- The applicant is required to have been fully discharged for three years from incarceration and/or probation or parole supervision.
- The applicant must not have received a conviction within the three-year period immediately prior to the application for Executive Clemency. (Convictions for minor traffic offenses will not be considered.)
- The applicant cannot have any charges pending at the time of the application.
- The applicant cannot have been denied an Executive Clemency within the past three years.
- Probation judgments in which imposition of sentence was suspended are not eligible for Executive Clemency except in cases where a punitive collateral consequence attaches.
When a clemency application is received from a person confined in prison or jail, the Board will determine if existing file material is sufficient to make an informed recommendation to the Governor. If necessary, the Board may order an investigation to include information such as:
- Summary of present offense and criminal history
- Institutional conduct and accomplishments while confined
- Assessment of medical and/or mental health needs
- Statements from the prosecuting attorney, judge, defense attorney, victim
- For individuals not confined and who meet the minimum eligibility criteria, the local Probation and Parole office will conduct an investigation, which will include the following information:
- Reason(s) for requesting clemency, including specific collateral consequences of conviction.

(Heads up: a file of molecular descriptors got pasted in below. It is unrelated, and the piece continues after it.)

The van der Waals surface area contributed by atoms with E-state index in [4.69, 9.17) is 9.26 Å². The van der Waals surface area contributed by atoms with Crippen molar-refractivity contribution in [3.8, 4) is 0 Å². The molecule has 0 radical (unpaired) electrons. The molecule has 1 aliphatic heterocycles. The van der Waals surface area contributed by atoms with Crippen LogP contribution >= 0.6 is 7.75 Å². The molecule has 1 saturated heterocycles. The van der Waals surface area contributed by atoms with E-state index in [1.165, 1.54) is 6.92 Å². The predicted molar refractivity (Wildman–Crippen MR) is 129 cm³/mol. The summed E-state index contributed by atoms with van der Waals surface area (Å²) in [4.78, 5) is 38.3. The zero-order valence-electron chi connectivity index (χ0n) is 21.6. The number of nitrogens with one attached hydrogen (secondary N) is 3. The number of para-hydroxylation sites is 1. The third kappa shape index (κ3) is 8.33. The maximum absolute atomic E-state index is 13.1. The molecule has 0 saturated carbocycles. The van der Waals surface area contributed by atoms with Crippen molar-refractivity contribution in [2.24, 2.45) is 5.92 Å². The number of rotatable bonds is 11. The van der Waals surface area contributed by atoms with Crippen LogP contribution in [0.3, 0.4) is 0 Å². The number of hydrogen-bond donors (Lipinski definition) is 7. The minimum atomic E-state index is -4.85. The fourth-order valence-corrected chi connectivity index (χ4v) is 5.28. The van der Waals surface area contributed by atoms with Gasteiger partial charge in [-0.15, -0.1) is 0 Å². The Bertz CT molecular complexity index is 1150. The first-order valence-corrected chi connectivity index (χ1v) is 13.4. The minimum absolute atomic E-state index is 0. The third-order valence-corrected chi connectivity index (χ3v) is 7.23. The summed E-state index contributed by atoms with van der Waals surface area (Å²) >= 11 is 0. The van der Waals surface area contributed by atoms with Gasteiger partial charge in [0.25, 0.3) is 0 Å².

- Circumstances of the present offense.
- Other criminal record information.
- Victim impact information.
- Conduct since discharge in areas such as social, employment and financial. Significant positive achievements are noted. Testimonials from friends, employers and general references are included.
- Comments and recommendations from members of the local criminal justice community. This includes the judge, prosecuting attorney and law enforcement agency.
Review and Decisions
Upon receipt of the investigative report, the Board of Probation and Parole reviews the information to determine an appropriate recommendation. A letter of recommendation is submitted to the Governor, along with the investigative report and all material submitted by the applicant. The Governor will render the final decision regarding clemency.
All applicants will receive written notification of the final decision.
Q: Will a pardon expunge my record?
No. The criminal history record maintained by the Missouri State Highway Patrol will be updated to include pardon information, but it will still be maintained as an open record and will be available to the general public.
Q: How long does the process take?
Generally, the clemency process will take a minimum of 18-24 months to complete.
Q: Where do I send my application?
Your completed application form should be mailed to the Missouri Board of Probation and Parole, 3400 Knipp Drive, Jefferson City, MO 65109. All applications for clemency are investigated by the Board and submitted to the Governor for the final decision.
Q: Are there costs involved in filing for clemency?
There are no fees charged in this process.
Q: Do I need an attorney to represent me?
It is not necessary that legal counsel represent you.